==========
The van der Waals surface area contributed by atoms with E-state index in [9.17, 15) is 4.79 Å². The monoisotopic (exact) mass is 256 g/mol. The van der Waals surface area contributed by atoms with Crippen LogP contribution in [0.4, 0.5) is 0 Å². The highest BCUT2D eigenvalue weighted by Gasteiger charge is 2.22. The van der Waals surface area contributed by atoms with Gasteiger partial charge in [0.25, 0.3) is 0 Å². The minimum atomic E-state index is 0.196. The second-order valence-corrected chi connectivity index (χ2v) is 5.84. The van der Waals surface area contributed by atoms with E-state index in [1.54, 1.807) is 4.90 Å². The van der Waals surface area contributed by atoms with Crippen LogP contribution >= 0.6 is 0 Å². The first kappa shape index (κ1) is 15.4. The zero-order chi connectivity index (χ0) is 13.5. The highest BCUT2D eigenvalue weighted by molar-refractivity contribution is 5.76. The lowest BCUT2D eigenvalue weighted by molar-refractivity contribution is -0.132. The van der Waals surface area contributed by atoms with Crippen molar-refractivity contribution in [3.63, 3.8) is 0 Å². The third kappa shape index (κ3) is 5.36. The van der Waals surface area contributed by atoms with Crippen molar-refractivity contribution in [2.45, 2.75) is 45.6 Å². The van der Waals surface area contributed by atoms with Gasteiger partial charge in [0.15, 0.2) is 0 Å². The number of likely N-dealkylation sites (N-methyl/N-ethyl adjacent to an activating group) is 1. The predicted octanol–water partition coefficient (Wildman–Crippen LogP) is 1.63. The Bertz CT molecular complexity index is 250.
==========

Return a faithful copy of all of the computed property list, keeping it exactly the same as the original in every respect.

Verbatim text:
The van der Waals surface area contributed by atoms with E-state index in [9.17, 15) is 4.79 Å². The monoisotopic (exact) mass is 256 g/mol. The van der Waals surface area contributed by atoms with Crippen LogP contribution in [0.4, 0.5) is 0 Å². The highest BCUT2D eigenvalue weighted by Gasteiger charge is 2.22. The van der Waals surface area contributed by atoms with Gasteiger partial charge in [0.25, 0.3) is 0 Å². The minimum atomic E-state index is 0.196. The second-order valence-corrected chi connectivity index (χ2v) is 5.84. The van der Waals surface area contributed by atoms with E-state index in [1.54, 1.807) is 4.90 Å². The van der Waals surface area contributed by atoms with Crippen LogP contribution >= 0.6 is 0 Å². The first kappa shape index (κ1) is 15.4. The zero-order chi connectivity index (χ0) is 13.5. The highest BCUT2D eigenvalue weighted by molar-refractivity contribution is 5.76. The lowest BCUT2D eigenvalue weighted by molar-refractivity contribution is -0.132. The van der Waals surface area contributed by atoms with Crippen molar-refractivity contribution in [3.63, 3.8) is 0 Å². The third kappa shape index (κ3) is 5.36. The van der Waals surface area contributed by atoms with Crippen molar-refractivity contribution in [2.45, 2.75) is 45.6 Å². The van der Waals surface area contributed by atoms with Gasteiger partial charge in [0.15, 0.2) is 0 Å². The number of likely N-dealkylation sites (N-methyl/N-ethyl adjacent to an activating group) is 1. The predicted octanol–water partition coefficient (Wildman–Crippen LogP) is 1.63. The Bertz CT molecular complexity index is 250.